Are commercial success and controversy mutually exclusive? If you go by P.T. Barnum’s (attributed) quote “There is no such thing as bad publicity,” then all types of public attention are good and welcome. Ask a PR expert and they will almost certainly disagree with this statement (see here). Publicity in any form essentially puts the spotlight on a company. What that company does with all the attention, and how it responds, are perhaps what really determines whether the outcome will be positive or not.
The same holds true for brands. You simply cannot have breakthrough success without any controversy. It’s been often said that great brands repel as much (or even more) than they attract. Meanwhile, there is a widely held misconception that a brand can be all things to all people and therefore universally liked. When a brand or product seeks to become universal and appeal to everybody, that is the day when it becomes formless, generic, bland. Identity and personality are defined as much by what they aren’t as what they are. In life, people have to take stances on certain topics and issues. It’s called making choices. Ever met (and liked) a person who has no opinions on anything and doesn’t take any stance on issues? The same applies for brands. Seeking to appeal to everybody (without risking alienating anyone) is a fool’s errand and, from a marketing point of view, rather pointless and a waste of resources. After all, if you don’t stand for something, then you stand for nothing in the customer’s mind.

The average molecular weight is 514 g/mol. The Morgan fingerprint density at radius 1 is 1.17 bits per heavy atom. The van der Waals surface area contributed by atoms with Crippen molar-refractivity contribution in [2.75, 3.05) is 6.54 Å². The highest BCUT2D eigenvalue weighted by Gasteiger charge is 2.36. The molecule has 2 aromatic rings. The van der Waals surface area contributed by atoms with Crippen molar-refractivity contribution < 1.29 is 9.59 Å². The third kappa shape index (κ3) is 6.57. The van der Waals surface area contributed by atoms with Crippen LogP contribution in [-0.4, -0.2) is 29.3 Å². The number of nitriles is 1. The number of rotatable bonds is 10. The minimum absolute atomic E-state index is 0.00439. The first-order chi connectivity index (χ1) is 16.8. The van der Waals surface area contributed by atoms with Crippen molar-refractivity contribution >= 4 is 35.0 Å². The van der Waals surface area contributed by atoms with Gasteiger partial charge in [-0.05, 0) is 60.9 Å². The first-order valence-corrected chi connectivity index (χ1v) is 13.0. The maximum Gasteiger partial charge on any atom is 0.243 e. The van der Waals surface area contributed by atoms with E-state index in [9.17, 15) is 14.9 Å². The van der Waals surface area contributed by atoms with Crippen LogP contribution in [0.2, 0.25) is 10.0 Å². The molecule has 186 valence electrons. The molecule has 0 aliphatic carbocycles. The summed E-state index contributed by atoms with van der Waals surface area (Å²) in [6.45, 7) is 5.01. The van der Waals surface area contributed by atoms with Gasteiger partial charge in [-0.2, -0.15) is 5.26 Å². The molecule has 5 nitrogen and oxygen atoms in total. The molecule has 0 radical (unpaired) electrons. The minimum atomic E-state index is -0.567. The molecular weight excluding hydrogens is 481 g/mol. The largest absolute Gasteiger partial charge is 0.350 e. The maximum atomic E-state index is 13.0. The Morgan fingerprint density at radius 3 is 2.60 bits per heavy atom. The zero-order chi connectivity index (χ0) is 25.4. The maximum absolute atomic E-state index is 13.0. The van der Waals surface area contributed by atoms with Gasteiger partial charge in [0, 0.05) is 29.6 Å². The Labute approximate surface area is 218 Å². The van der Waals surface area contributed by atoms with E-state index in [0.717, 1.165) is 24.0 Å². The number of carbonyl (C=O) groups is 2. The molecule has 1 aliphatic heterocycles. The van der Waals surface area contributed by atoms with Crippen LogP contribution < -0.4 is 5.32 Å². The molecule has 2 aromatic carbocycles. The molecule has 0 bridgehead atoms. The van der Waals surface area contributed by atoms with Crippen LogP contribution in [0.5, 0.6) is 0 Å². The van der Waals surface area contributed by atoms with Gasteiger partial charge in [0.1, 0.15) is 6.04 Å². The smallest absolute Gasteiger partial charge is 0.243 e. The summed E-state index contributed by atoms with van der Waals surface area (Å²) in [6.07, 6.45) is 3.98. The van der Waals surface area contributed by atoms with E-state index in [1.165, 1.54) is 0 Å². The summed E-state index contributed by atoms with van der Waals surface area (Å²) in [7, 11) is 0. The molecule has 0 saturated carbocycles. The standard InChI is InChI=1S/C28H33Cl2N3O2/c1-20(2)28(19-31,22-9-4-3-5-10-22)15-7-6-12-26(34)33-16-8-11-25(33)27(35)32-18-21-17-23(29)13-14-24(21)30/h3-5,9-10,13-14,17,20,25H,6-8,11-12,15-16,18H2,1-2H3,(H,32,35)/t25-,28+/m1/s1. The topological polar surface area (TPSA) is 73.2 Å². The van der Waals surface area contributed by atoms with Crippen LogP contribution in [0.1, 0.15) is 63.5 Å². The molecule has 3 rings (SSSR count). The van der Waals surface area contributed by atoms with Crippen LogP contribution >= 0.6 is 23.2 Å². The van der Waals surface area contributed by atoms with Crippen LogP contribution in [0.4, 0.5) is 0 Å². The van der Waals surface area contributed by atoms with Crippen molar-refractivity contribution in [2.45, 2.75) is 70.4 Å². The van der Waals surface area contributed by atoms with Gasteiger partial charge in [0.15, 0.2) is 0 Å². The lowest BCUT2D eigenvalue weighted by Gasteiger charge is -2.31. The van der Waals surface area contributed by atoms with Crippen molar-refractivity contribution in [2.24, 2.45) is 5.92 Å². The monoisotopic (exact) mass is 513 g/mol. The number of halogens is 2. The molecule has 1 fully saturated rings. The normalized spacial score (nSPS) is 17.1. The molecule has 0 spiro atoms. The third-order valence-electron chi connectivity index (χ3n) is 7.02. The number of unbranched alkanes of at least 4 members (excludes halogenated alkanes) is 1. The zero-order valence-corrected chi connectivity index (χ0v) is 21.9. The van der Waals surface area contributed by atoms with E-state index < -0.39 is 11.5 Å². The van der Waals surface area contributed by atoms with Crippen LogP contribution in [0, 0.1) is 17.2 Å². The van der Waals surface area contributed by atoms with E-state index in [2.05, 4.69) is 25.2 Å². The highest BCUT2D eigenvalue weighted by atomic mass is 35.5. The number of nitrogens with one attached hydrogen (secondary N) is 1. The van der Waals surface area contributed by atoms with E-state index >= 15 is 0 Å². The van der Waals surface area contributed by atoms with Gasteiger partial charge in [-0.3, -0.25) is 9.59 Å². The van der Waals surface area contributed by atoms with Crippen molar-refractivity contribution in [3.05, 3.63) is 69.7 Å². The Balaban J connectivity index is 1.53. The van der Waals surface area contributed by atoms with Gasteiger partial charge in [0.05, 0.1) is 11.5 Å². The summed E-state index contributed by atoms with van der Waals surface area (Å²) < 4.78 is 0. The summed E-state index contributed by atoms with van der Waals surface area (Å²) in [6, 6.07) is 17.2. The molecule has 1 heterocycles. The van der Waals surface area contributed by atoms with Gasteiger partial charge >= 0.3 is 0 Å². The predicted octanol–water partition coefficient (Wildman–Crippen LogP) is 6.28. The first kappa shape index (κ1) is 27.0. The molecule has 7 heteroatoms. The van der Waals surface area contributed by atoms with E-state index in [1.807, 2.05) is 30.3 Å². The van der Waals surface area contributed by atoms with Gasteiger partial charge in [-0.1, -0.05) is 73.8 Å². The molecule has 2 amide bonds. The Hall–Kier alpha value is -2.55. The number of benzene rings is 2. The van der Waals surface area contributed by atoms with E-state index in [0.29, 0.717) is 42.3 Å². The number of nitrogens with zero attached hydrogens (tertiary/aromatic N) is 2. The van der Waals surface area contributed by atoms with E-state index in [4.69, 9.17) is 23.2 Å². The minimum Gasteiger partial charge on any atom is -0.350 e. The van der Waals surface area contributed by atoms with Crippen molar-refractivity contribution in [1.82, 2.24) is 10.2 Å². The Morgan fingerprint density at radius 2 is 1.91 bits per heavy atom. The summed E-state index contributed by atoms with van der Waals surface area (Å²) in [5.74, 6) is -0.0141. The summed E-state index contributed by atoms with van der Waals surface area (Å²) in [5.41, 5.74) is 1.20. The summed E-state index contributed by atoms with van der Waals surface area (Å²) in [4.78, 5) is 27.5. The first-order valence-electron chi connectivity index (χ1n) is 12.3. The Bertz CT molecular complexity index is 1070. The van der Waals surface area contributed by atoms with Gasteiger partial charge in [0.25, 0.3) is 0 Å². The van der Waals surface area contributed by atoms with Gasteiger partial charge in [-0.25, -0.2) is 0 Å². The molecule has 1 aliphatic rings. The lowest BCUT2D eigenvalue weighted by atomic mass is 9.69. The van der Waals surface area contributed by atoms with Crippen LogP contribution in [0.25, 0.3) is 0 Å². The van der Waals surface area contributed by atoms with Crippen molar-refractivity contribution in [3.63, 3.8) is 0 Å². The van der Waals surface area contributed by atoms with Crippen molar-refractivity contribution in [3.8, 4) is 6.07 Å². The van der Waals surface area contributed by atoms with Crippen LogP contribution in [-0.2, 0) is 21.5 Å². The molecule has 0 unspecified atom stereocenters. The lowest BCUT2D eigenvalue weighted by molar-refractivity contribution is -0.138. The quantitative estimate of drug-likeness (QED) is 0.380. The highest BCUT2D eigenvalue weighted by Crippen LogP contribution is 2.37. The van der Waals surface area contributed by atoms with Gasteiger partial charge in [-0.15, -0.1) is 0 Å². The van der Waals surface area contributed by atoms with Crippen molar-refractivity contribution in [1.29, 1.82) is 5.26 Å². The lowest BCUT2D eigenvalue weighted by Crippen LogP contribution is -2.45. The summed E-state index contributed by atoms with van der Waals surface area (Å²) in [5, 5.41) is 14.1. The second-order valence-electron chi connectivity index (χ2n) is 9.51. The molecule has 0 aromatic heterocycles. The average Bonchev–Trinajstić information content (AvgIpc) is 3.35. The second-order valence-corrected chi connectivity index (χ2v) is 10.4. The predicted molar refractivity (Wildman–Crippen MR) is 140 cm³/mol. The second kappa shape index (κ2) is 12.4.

This is especially true for companies in traditionally conservative industries. Take healthcare for example. Health is universal and therefore health and wellness companies should appeal equally to every customer or patient. At least that is the conventional thinking. Many traditional healthcare firms are instinctively suspicious of marketing innovations like social media, fearing that they may attract negative attention or invite unwanted controversy with customers and especially with investors. “We don’t need any rogue or maverick marketers” seems to go their thinking. Their greatest fear is upsetting internal stake-holders, going against tradition & guidelines, or alienating portions of the (theoretically universal) target audience. After all, healthcare companies aim to provide safe, effective and affordable solutions for everyone. Right? A strong personality or brand identity, however, risks reducing the size of the target audience. But is that always such a bad thing? For a growing number of both small and large companies, the answer is increasingly “No!”.